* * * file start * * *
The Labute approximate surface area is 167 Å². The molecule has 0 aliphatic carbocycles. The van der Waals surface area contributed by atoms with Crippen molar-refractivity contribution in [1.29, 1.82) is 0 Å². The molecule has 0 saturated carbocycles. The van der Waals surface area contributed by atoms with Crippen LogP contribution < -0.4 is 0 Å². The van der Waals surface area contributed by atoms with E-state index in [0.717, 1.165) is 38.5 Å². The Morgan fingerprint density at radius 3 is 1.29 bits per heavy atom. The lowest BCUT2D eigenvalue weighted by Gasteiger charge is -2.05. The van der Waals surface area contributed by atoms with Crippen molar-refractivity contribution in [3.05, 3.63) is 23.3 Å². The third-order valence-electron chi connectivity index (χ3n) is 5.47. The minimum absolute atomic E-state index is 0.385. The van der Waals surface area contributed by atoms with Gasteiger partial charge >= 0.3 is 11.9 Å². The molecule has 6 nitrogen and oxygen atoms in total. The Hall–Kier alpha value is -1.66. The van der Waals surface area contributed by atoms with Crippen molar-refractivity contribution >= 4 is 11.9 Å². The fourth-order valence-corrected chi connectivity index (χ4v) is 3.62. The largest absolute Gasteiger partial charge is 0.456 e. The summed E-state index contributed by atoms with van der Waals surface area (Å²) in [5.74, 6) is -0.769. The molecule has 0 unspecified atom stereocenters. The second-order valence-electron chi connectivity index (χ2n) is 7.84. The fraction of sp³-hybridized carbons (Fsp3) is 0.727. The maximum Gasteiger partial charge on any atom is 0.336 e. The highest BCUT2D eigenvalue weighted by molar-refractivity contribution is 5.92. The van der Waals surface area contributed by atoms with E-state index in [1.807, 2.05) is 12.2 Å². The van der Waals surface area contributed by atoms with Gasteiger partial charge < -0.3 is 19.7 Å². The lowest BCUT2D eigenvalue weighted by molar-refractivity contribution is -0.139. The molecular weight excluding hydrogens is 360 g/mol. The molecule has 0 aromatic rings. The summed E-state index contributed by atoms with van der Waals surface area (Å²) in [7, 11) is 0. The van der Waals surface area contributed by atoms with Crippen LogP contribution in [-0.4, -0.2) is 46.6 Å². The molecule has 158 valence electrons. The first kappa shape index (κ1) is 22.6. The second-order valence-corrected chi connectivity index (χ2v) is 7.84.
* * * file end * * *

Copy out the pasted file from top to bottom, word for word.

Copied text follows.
The Labute approximate surface area is 167 Å². The molecule has 0 aliphatic carbocycles. The van der Waals surface area contributed by atoms with Crippen molar-refractivity contribution in [1.29, 1.82) is 0 Å². The molecule has 0 saturated carbocycles. The van der Waals surface area contributed by atoms with Crippen LogP contribution < -0.4 is 0 Å². The van der Waals surface area contributed by atoms with E-state index in [0.717, 1.165) is 38.5 Å². The Morgan fingerprint density at radius 3 is 1.29 bits per heavy atom. The lowest BCUT2D eigenvalue weighted by Gasteiger charge is -2.05. The van der Waals surface area contributed by atoms with Crippen molar-refractivity contribution in [3.05, 3.63) is 23.3 Å². The third-order valence-electron chi connectivity index (χ3n) is 5.47. The minimum absolute atomic E-state index is 0.385. The van der Waals surface area contributed by atoms with Gasteiger partial charge >= 0.3 is 11.9 Å². The molecule has 6 nitrogen and oxygen atoms in total. The Hall–Kier alpha value is -1.66. The van der Waals surface area contributed by atoms with Crippen molar-refractivity contribution >= 4 is 11.9 Å². The fourth-order valence-corrected chi connectivity index (χ4v) is 3.62. The largest absolute Gasteiger partial charge is 0.456 e. The summed E-state index contributed by atoms with van der Waals surface area (Å²) in [5.74, 6) is -0.769. The molecule has 0 unspecified atom stereocenters. The second-order valence-electron chi connectivity index (χ2n) is 7.84. The fraction of sp³-hybridized carbons (Fsp3) is 0.727. The maximum Gasteiger partial charge on any atom is 0.336 e. The highest BCUT2D eigenvalue weighted by molar-refractivity contribution is 5.92. The van der Waals surface area contributed by atoms with E-state index in [1.807, 2.05) is 12.2 Å². The van der Waals surface area contributed by atoms with Gasteiger partial charge < -0.3 is 19.7 Å². The lowest BCUT2D eigenvalue weighted by molar-refractivity contribution is -0.139. The molecular weight excluding hydrogens is 360 g/mol. The molecule has 0 aromatic rings. The summed E-state index contributed by atoms with van der Waals surface area (Å²) in [7, 11) is 0. The van der Waals surface area contributed by atoms with Crippen LogP contribution in [-0.4, -0.2) is 46.6 Å². The molecule has 158 valence electrons. The first kappa shape index (κ1) is 22.6. The second-order valence-corrected chi connectivity index (χ2v) is 7.84.